- Alzheimer’s Association. On the Front Lines: Primary Care Physicians and Alzheimer’s Care in America.; 2020. https://www.alz.org/media/Documents/alzheimers-facts-and-figures.pdf
- Bello AM, Olalekan SK, Azizah U, et al. Alzheimer’s Disease: An Update and Insights Into Pathophysiology. Frontiers in Aging Neuroscience. 2022;14. Accessed August 1, 2022. https://www.frontiersin.org/articles/10.3389/fnagi.2022.742408
- CDC. What is alzheimer’s disease? | CDC. www.cdc.gov. Published June 2, 2020. https://www.cdc.gov/aging/aginginfo/alzheimers.htm#:~:text=Alzheimer
- Alzheimer’s disease: Symptoms, stages, causes, and treatment. www.medicalnewstoday.com. https://www.medicalnewstoday.com/articles/159442#stages
- 2022 Alzheimer’s disease facts and figures. Alzheimer’s & Dementia. 2022;18(4). doi:10.1002/alz.12638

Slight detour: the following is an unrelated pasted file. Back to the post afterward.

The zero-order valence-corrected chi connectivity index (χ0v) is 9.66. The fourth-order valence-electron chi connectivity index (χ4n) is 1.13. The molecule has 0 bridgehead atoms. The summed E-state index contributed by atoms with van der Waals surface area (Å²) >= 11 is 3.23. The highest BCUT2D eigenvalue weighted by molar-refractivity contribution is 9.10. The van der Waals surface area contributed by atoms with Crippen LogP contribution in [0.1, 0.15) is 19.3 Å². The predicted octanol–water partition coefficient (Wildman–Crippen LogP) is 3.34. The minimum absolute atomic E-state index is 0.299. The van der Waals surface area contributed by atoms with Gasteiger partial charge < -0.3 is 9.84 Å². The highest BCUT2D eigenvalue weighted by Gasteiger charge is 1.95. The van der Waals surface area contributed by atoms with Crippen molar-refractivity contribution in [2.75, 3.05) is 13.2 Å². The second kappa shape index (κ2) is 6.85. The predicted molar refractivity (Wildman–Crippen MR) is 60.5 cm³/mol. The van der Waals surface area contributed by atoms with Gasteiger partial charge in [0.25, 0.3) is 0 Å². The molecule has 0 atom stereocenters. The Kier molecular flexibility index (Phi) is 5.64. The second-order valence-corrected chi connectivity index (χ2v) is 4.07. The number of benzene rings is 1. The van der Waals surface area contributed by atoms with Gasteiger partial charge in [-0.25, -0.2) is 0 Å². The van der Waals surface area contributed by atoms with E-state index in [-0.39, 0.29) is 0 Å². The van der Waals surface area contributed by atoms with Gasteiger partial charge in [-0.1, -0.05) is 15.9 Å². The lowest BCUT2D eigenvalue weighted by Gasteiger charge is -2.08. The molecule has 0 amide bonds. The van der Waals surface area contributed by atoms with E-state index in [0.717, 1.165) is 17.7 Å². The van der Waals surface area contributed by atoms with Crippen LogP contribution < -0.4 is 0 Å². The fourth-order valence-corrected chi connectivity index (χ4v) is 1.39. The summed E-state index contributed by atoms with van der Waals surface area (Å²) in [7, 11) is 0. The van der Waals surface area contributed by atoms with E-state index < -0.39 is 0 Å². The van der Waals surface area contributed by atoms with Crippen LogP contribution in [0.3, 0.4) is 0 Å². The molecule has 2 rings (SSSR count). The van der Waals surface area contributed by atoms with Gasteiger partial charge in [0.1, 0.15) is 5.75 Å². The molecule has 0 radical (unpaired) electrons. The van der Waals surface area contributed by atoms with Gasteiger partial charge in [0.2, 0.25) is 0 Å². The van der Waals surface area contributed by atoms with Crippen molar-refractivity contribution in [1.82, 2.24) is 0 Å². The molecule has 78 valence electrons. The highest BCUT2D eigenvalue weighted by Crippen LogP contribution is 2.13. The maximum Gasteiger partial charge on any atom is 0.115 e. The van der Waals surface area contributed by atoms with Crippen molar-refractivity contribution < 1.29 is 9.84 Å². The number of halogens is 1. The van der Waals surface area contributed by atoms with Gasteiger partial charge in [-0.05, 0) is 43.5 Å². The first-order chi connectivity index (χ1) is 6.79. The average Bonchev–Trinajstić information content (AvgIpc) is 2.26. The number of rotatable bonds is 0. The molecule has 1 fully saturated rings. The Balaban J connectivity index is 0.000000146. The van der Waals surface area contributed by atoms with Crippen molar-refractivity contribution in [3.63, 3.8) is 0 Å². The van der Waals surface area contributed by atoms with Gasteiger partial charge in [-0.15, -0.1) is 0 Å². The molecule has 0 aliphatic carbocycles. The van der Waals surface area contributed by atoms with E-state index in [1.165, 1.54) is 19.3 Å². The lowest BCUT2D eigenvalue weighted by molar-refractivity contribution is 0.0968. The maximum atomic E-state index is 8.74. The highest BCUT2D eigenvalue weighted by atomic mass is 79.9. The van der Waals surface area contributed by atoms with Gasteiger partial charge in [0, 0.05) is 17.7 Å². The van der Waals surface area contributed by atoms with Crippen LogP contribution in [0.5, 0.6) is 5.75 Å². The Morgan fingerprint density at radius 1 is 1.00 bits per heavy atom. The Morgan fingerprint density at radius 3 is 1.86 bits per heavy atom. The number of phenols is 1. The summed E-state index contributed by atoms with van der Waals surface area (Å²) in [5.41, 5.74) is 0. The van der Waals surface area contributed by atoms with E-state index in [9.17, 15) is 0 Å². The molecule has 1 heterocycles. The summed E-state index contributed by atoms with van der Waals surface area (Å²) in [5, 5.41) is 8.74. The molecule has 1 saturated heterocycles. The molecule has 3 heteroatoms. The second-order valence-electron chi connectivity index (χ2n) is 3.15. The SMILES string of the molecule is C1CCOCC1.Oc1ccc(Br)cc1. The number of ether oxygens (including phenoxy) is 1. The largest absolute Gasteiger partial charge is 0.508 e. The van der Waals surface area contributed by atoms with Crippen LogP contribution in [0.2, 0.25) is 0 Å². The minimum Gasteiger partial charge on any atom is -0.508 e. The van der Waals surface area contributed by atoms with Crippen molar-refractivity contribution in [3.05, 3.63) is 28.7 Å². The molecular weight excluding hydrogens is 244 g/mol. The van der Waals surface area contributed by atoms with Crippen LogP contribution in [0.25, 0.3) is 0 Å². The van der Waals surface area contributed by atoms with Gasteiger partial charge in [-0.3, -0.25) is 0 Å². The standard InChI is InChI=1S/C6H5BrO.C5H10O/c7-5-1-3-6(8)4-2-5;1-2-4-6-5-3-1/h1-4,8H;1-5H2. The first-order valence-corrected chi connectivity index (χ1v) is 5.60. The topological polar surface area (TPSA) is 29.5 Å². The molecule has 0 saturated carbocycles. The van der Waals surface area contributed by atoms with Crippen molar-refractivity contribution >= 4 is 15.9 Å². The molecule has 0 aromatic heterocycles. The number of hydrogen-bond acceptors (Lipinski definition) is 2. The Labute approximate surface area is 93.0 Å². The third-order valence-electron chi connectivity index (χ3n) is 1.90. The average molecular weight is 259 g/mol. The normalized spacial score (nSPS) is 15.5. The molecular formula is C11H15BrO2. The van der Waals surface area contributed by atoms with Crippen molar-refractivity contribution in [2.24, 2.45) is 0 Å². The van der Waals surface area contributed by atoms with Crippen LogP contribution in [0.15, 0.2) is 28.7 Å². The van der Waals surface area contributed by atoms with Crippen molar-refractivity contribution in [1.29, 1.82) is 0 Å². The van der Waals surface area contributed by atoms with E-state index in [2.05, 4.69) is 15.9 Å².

- Kerwin D, Abdelnour C, Caramelli P, et al. Alzheimer’s disease diagnosis and management: Perspectives from around the world. Alzheimer’s & Dementia: Diagnosis, Assessment & Disease Monitoring. 2022;14(1). doi:10.1002/dad2.12334
- https://www.facebook.com/NIHAging. Alzheimer’s Disease Diagnostic Guidelines. National Institute on Aging. Published 2011. https://www.nia.nih.gov/health/alzheimers-disease-diagnostic-guidelines
- Anil Kumar, Tsao JW. Alzheimer Disease. Nih.gov. Published August 18, 2019. https://www.ncbi.nlm.nih.gov/books/NBK499922/
- Medical Tests. Alzheimer’s Disease and Dementia. Published 2020. https://www.alz.org/alzheimers-dementia/diagnosis/medical_tests#:~:text=Genetics%20and%20Alzheimer
- Neugroschl J, Wang S. Alzheimer’s Disease: Diagnosis and Treatment Across the Spectrum of Disease Severity. Mount Sinai Journal of Medicine: A Journal of Translational and Personalized Medicine. 2011;78(4):596-612. doi:10.1002/msj.20279